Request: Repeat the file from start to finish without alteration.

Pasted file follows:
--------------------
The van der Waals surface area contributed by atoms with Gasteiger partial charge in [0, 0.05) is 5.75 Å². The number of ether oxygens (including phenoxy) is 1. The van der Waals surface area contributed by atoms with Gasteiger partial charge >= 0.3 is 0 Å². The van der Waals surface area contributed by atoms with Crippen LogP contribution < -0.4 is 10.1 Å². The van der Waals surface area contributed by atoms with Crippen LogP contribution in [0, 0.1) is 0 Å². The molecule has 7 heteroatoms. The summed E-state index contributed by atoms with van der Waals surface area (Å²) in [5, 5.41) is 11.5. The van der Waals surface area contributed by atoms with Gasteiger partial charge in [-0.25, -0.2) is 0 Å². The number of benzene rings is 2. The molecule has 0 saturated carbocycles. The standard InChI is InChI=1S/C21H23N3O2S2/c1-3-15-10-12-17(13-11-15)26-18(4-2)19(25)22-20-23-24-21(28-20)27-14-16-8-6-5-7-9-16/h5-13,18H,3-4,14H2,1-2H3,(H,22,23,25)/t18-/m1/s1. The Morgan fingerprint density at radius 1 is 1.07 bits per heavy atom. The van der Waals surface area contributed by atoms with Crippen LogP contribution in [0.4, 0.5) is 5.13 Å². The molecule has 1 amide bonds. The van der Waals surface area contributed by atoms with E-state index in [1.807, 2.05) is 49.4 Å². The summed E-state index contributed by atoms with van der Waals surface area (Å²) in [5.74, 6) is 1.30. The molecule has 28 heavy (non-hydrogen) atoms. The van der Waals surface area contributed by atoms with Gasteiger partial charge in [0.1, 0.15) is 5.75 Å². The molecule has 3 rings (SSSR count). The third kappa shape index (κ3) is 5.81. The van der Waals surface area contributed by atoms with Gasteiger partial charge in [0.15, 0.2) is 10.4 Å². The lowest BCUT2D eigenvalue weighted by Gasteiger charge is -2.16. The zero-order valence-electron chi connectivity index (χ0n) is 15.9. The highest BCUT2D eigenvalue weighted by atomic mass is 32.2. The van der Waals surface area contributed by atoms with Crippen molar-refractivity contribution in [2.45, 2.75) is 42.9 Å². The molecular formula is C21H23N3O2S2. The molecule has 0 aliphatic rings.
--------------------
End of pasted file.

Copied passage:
The van der Waals surface area contributed by atoms with Gasteiger partial charge in [0, 0.05) is 5.75 Å². The number of ether oxygens (including phenoxy) is 1. The van der Waals surface area contributed by atoms with Gasteiger partial charge >= 0.3 is 0 Å². The van der Waals surface area contributed by atoms with Crippen LogP contribution < -0.4 is 10.1 Å². The van der Waals surface area contributed by atoms with Crippen LogP contribution in [0, 0.1) is 0 Å². The molecule has 7 heteroatoms. The summed E-state index contributed by atoms with van der Waals surface area (Å²) in [5, 5.41) is 11.5. The van der Waals surface area contributed by atoms with Gasteiger partial charge in [-0.25, -0.2) is 0 Å². The number of benzene rings is 2. The molecule has 0 saturated carbocycles. The standard InChI is InChI=1S/C21H23N3O2S2/c1-3-15-10-12-17(13-11-15)26-18(4-2)19(25)22-20-23-24-21(28-20)27-14-16-8-6-5-7-9-16/h5-13,18H,3-4,14H2,1-2H3,(H,22,23,25)/t18-/m1/s1. The Morgan fingerprint density at radius 1 is 1.07 bits per heavy atom. The van der Waals surface area contributed by atoms with Crippen LogP contribution in [0.4, 0.5) is 5.13 Å². The molecule has 1 amide bonds. The van der Waals surface area contributed by atoms with E-state index in [1.807, 2.05) is 49.4 Å². The summed E-state index contributed by atoms with van der Waals surface area (Å²) in [5.74, 6) is 1.30. The molecule has 28 heavy (non-hydrogen) atoms. The van der Waals surface area contributed by atoms with Gasteiger partial charge in [0.1, 0.15) is 5.75 Å². The molecule has 3 rings (SSSR count). The third kappa shape index (κ3) is 5.81. The van der Waals surface area contributed by atoms with Gasteiger partial charge in [0.15, 0.2) is 10.4 Å². The lowest BCUT2D eigenvalue weighted by Gasteiger charge is -2.16. The zero-order valence-electron chi connectivity index (χ0n) is 15.9. The highest BCUT2D eigenvalue weighted by atomic mass is 32.2. The van der Waals surface area contributed by atoms with Crippen molar-refractivity contribution in [2.45, 2.75) is 42.9 Å². The molecular formula is C21H23N3O2S2. The molecule has 0 aliphatic rings.